ARLINGTON — Kaitlyn Davis wanted to buy her first business, an espresso stand, when she was 19.
“‘I saw it on Craigslist,” said Davis, who had recently graduated from Marysville Pilchuck High School.
But her parents nixed the idea. Davis was bound for Western Washington University in Bellingham, and they wanted her to finish college.
“I’m glad they talked me out of it,” said Davis, 27, taking a break from a harried schedule as the owner of two Arlington businesses, an espresso stand and an espresso cafe. “I wasn’t ready. I still had a lot to learn.”
Instead, she waited until she was 24 and a college graduate to buy her first business.
About a third of business owners are women, according to the U.S. Department of Labor.
From the time Davis graduated from high school until she graduated from Western, she worked at espresso stands.
Balancing a workload that included classes and a part-time job, helped sharpen her deadline, scheduling and management skills.
In 2014, Davis earned a bachelor’s degree and returned to Marysville.
The plan was to earn her master’s and become a teacher, like her mother, but she needed a break. She went to work at Espresso Connection in Marysville while she pondered what to do next.
A few months later, she got a call from the owner of Blanchard Mountain Coffee, where she’d worked during her college years.
The owner of Moe’s Espresso, an established drive-thru coffee stand in Arlington, was thinking about selling the business, her former boss told her. Davis didn’t waste any time, she called the owner of Moe’s that day.
She went over the books for the previous three years and drew up a business plan.
The transaction took eight months.
“I saw areas where I could improve the business. I didn’t make an emotional purchase,” she said.
A private loan from a family member helped with the purchase.
“We had a contract drawn up.”
Nearly 40 percent of startups are financed by lenders who are also family or friends.
Still, no matter how close you are to them, they need the assurance that you’ll repay the loan, experts caution. So draw up a contract and sign it, experts at Debt.org advise.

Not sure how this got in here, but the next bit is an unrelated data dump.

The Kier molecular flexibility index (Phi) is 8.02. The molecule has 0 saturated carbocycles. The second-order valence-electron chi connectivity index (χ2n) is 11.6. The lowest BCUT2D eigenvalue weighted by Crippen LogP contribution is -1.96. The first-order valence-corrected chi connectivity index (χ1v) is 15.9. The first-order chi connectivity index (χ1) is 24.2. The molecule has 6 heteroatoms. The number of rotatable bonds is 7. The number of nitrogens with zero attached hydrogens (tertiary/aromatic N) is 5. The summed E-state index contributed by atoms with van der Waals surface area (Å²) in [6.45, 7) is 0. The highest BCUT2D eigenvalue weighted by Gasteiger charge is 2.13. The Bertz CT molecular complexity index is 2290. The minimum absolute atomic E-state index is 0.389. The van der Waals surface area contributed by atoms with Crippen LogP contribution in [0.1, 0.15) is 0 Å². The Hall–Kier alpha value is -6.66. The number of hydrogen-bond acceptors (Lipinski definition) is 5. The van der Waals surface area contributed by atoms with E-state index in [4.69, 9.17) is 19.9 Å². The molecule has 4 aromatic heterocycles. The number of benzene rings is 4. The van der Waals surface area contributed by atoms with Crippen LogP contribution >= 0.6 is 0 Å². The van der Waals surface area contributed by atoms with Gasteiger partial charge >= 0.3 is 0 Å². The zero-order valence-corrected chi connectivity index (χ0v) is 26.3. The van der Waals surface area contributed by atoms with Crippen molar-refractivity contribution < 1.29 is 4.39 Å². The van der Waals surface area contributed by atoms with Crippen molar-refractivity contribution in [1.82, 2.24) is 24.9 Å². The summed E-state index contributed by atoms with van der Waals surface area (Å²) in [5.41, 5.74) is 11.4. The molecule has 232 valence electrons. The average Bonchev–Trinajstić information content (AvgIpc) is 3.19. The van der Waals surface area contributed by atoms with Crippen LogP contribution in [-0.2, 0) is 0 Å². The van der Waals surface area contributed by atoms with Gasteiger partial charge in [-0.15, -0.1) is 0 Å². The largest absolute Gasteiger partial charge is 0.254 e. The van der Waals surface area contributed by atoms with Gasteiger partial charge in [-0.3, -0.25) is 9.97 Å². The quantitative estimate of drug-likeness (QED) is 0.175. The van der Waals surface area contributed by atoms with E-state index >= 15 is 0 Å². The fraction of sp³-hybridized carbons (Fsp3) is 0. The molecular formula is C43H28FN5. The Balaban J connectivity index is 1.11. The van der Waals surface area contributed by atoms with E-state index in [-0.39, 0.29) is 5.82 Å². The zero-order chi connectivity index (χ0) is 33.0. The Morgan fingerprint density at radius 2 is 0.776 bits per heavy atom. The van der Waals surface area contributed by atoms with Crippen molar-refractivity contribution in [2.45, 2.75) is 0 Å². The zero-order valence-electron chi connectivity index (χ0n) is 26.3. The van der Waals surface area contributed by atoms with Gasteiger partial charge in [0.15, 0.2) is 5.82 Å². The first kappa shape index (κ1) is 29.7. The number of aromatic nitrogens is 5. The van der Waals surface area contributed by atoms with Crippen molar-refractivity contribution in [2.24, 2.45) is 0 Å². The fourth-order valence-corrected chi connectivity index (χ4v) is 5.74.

Davis elected to keep the name Moe’s. “It already had a great reputation,” she said. The logo got a redesign, but she kept one original element— Moe’s mustache.
“I was 24 when I bought the business,” she said.
Davis still gets the occasional customer or distributor who’ll ask her to page the owner.
“That would be me,” she said with a laugh.
This summer she opened a second business, Moe’s on Olympic, at 434 N. Olympic Ave. in downtown Arlington.
A “for lease” sign outside a former ice cream parlor caught her eye last December.
“I’d been thinking about a way to expand, and this was perfect,” she said.
In April, she signed the lease. To capture the summer tourist traffic, she set July Fourth as the opening date.
Davis, her new husband, Craig, and her family scrambled to meet the deadline. Together they scraped off the maroon paint that covered the inside of the windows, ripped up the old flooring and painted.
For start-up ventures on a shoestring, sweat equity is a great way to cut costs and increase value, according to Investopedia.
“We got our health permit at 4:35 p.m. on July 3,” said Davis, who’s been working 12 hour days for the past two months.
Today, Davis employs 14 part-time and full-time workers, up from six. Her employees include her sisters, Emily Webb, 24, and Ivy Enberg, 17, who only works weekends because she’s still in high school.
On a recent weekend, Davis and her husband went camping — the first weekend she’d taken off since April.
“I’m super excited to see where this goes. It’s really cool to have the stand and the coffee shop. I get to experience both.”
Janice Podsada; firstname.lastname@example.org; 425-339-3097; Twitter: JanicePods